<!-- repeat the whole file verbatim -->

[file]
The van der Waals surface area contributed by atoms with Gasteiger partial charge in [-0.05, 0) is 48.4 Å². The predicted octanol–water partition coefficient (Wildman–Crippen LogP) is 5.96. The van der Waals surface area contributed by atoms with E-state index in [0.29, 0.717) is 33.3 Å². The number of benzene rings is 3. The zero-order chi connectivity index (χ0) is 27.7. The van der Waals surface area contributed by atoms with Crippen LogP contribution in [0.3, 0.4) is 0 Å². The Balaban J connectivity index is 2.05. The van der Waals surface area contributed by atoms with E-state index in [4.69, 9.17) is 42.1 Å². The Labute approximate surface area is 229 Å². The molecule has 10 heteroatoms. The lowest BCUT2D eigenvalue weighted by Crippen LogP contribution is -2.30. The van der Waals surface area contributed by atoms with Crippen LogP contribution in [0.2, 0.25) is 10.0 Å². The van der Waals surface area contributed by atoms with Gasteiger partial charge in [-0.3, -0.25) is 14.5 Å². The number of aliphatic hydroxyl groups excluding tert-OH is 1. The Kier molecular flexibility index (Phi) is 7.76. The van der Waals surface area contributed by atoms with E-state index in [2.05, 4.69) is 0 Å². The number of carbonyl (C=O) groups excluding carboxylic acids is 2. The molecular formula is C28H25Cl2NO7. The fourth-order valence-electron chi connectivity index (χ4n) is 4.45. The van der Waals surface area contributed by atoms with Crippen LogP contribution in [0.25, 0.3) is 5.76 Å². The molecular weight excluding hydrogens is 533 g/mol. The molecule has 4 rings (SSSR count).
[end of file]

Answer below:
The van der Waals surface area contributed by atoms with Gasteiger partial charge in [-0.05, 0) is 48.4 Å². The predicted octanol–water partition coefficient (Wildman–Crippen LogP) is 5.96. The van der Waals surface area contributed by atoms with E-state index in [0.29, 0.717) is 33.3 Å². The number of benzene rings is 3. The zero-order chi connectivity index (χ0) is 27.7. The van der Waals surface area contributed by atoms with Crippen LogP contribution in [0.3, 0.4) is 0 Å². The Balaban J connectivity index is 2.05. The van der Waals surface area contributed by atoms with E-state index in [4.69, 9.17) is 42.1 Å². The Labute approximate surface area is 229 Å². The molecule has 10 heteroatoms. The lowest BCUT2D eigenvalue weighted by Crippen LogP contribution is -2.30. The van der Waals surface area contributed by atoms with Crippen LogP contribution in [0.2, 0.25) is 10.0 Å². The van der Waals surface area contributed by atoms with Gasteiger partial charge in [-0.3, -0.25) is 14.5 Å². The number of aliphatic hydroxyl groups excluding tert-OH is 1. The Kier molecular flexibility index (Phi) is 7.76. The van der Waals surface area contributed by atoms with E-state index in [2.05, 4.69) is 0 Å². The number of carbonyl (C=O) groups excluding carboxylic acids is 2. The molecular formula is C28H25Cl2NO7. The fourth-order valence-electron chi connectivity index (χ4n) is 4.45. The van der Waals surface area contributed by atoms with Crippen LogP contribution in [0.25, 0.3) is 5.76 Å². The molecular weight excluding hydrogens is 533 g/mol. The molecule has 4 rings (SSSR count).